A common phenomenon in the summer vegetable garden is bolting - when crops produce a flowering stem prematurely before it can be harvested.
Bolting is the plant’s natural attempt to produce seeds and reproduce, however, by investing more energy in flower and seed production, the leaves become bitter-tasting and result in poor quality produce.
Why do plants bolt?
Bolting is a result of a change in temperature and day length, further accelerated by heat and water stress.
Hot weather and longer days flip the switch in the plant to rapidly produce flowers and seed and forsake leaf growth. This is very common in cool-season crops - as the weather gets above where the plant will survive, it hastens to reproduce before its time runs out.
Some biennial vegetables bolt in response to cold weather, where a sudden cold spell in spring can signal that winter has come and gone and it’s now time to shoot seeds for the upcoming season. This is often the case when plants are started off too early.
Which plants are prone to bolting?
Edibles most at risk of bolting tend to be leafy crops that thrive in cooler temperatures. Crops inclined to bolt include basil, arugula, lettuce, spinach, cabbage, celery, leeks, onion, carrots, turnip and beetroot.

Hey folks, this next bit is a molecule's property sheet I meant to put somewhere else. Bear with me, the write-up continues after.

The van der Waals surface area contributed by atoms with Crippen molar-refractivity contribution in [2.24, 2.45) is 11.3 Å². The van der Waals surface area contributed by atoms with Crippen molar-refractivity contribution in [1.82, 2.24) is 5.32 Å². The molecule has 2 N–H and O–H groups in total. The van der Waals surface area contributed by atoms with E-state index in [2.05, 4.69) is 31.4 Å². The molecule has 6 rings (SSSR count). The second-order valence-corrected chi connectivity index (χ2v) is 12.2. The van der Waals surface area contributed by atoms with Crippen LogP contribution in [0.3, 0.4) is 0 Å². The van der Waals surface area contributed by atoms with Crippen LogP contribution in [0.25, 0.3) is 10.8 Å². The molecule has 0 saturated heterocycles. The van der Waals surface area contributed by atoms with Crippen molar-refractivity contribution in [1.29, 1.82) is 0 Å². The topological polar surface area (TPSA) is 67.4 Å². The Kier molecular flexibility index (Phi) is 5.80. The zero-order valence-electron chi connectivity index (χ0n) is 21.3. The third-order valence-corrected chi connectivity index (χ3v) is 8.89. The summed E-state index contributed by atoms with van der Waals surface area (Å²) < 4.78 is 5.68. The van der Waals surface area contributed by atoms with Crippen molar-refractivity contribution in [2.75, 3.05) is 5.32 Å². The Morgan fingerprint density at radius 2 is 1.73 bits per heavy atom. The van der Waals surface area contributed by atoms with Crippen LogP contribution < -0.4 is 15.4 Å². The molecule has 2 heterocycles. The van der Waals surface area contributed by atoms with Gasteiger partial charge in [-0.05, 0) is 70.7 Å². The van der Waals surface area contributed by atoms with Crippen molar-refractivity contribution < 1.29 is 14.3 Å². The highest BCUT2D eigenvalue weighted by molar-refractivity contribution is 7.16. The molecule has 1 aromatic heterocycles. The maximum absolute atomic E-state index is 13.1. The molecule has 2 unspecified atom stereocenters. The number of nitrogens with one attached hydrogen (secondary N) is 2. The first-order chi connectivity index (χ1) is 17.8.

How to prevent bolting
Occasionally, if caught in the very early stages, bolting can be temporarily reversed by cutting off the flowers and flower buds. Some plants, like basil, will cease bolting and resume producing leaves. In other plants though, like lettuce and broccoli, removing flowers only allows for some extra time to harvest the crop before it becomes bitter.
Here are a few things you can do to keep your crops from bolting:
- Select bolt-resistant varieties.
- Offer shade to cool-season crops.
- Ensure the soil is healthy. Soil with sufficient nutrients and balanced moisture levels will encourage rapid growth.
- Keep soil temperature down by adding a layer of mulch and watering regularly.
- Harvest outer leaves to keep plants from maturing.
- Time the planting of cool-season vegetables for either early spring or late summer so vegetables can mature in cooler weather.
What to do when plants have bolted?
It’s not the end of the world! There will surely be a few leaves left to salvage and mix in with salads. Chop up root vegetables and use in soups or stews.
Bolted vegetables are a feast for pollinating insects, including bees, and a floriferous tinge of beauty for you to enjoy!